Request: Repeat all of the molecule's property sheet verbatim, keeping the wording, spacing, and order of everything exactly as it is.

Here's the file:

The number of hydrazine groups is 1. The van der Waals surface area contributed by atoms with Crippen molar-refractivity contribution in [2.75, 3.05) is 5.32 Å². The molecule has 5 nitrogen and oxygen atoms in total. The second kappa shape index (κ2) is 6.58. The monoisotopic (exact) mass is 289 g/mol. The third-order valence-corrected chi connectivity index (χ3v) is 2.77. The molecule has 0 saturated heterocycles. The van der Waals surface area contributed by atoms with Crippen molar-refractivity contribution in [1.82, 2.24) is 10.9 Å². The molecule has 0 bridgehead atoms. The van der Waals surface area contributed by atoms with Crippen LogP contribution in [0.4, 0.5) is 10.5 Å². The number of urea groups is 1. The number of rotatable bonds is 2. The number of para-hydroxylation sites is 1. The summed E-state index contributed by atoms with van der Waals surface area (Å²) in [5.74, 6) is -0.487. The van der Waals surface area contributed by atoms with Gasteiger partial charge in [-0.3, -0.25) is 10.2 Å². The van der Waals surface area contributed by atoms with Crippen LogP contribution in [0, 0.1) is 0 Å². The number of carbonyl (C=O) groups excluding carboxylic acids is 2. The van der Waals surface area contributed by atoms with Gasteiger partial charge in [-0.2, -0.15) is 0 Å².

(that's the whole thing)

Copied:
The number of hydrazine groups is 1. The van der Waals surface area contributed by atoms with Crippen molar-refractivity contribution in [2.75, 3.05) is 5.32 Å². The molecule has 5 nitrogen and oxygen atoms in total. The second kappa shape index (κ2) is 6.58. The monoisotopic (exact) mass is 289 g/mol. The third-order valence-corrected chi connectivity index (χ3v) is 2.77. The molecule has 0 saturated heterocycles. The van der Waals surface area contributed by atoms with Crippen molar-refractivity contribution in [1.82, 2.24) is 10.9 Å². The molecule has 0 bridgehead atoms. The van der Waals surface area contributed by atoms with Crippen LogP contribution in [0.4, 0.5) is 10.5 Å². The number of urea groups is 1. The number of rotatable bonds is 2. The number of para-hydroxylation sites is 1. The summed E-state index contributed by atoms with van der Waals surface area (Å²) in [5.74, 6) is -0.487. The van der Waals surface area contributed by atoms with Gasteiger partial charge in [-0.3, -0.25) is 10.2 Å². The van der Waals surface area contributed by atoms with Crippen LogP contribution in [0, 0.1) is 0 Å². The number of carbonyl (C=O) groups excluding carboxylic acids is 2. The van der Waals surface area contributed by atoms with Gasteiger partial charge in [-0.2, -0.15) is 0 Å².